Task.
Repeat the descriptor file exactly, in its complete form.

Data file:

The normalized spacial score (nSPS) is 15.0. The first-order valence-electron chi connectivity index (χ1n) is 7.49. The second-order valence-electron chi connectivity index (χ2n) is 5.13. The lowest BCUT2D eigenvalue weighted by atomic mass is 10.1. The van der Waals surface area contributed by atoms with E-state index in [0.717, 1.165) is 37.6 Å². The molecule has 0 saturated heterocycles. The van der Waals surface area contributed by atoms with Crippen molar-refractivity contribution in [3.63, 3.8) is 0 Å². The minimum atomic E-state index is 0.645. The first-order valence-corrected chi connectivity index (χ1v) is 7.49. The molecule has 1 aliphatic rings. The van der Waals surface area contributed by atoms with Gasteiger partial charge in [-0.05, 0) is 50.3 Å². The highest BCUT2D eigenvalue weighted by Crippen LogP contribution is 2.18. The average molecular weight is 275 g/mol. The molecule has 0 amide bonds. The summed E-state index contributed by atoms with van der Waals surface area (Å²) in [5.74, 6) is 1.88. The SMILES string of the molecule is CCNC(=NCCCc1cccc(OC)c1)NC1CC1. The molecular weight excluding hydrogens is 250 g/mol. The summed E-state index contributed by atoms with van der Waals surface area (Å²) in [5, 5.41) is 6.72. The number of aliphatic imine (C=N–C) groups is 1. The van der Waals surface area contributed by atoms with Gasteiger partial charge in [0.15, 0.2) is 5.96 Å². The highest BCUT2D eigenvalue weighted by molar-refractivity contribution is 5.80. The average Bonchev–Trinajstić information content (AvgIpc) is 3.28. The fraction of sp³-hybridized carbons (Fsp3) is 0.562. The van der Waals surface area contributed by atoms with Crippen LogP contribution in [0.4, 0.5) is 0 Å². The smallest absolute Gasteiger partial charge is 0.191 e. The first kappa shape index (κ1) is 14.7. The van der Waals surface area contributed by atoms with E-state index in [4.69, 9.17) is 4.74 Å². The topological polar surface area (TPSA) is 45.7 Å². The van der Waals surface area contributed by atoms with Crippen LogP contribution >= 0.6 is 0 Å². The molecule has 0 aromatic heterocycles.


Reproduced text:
The normalized spacial score (nSPS) is 15.0. The first-order valence-electron chi connectivity index (χ1n) is 7.49. The second-order valence-electron chi connectivity index (χ2n) is 5.13. The lowest BCUT2D eigenvalue weighted by atomic mass is 10.1. The van der Waals surface area contributed by atoms with E-state index in [0.717, 1.165) is 37.6 Å². The molecule has 0 saturated heterocycles. The van der Waals surface area contributed by atoms with Crippen molar-refractivity contribution in [3.63, 3.8) is 0 Å². The minimum atomic E-state index is 0.645. The first-order valence-corrected chi connectivity index (χ1v) is 7.49. The molecule has 1 aliphatic rings. The van der Waals surface area contributed by atoms with Gasteiger partial charge in [-0.05, 0) is 50.3 Å². The highest BCUT2D eigenvalue weighted by Crippen LogP contribution is 2.18. The average molecular weight is 275 g/mol. The molecule has 0 amide bonds. The summed E-state index contributed by atoms with van der Waals surface area (Å²) in [5.74, 6) is 1.88. The SMILES string of the molecule is CCNC(=NCCCc1cccc(OC)c1)NC1CC1. The molecular weight excluding hydrogens is 250 g/mol. The summed E-state index contributed by atoms with van der Waals surface area (Å²) in [5, 5.41) is 6.72. The number of aliphatic imine (C=N–C) groups is 1. The van der Waals surface area contributed by atoms with Gasteiger partial charge in [0.15, 0.2) is 5.96 Å². The highest BCUT2D eigenvalue weighted by molar-refractivity contribution is 5.80. The average Bonchev–Trinajstić information content (AvgIpc) is 3.28. The fraction of sp³-hybridized carbons (Fsp3) is 0.562. The van der Waals surface area contributed by atoms with Crippen LogP contribution in [0.4, 0.5) is 0 Å². The smallest absolute Gasteiger partial charge is 0.191 e. The first kappa shape index (κ1) is 14.7. The van der Waals surface area contributed by atoms with E-state index in [4.69, 9.17) is 4.74 Å². The topological polar surface area (TPSA) is 45.7 Å². The van der Waals surface area contributed by atoms with Crippen LogP contribution >= 0.6 is 0 Å². The molecule has 0 aromatic heterocycles.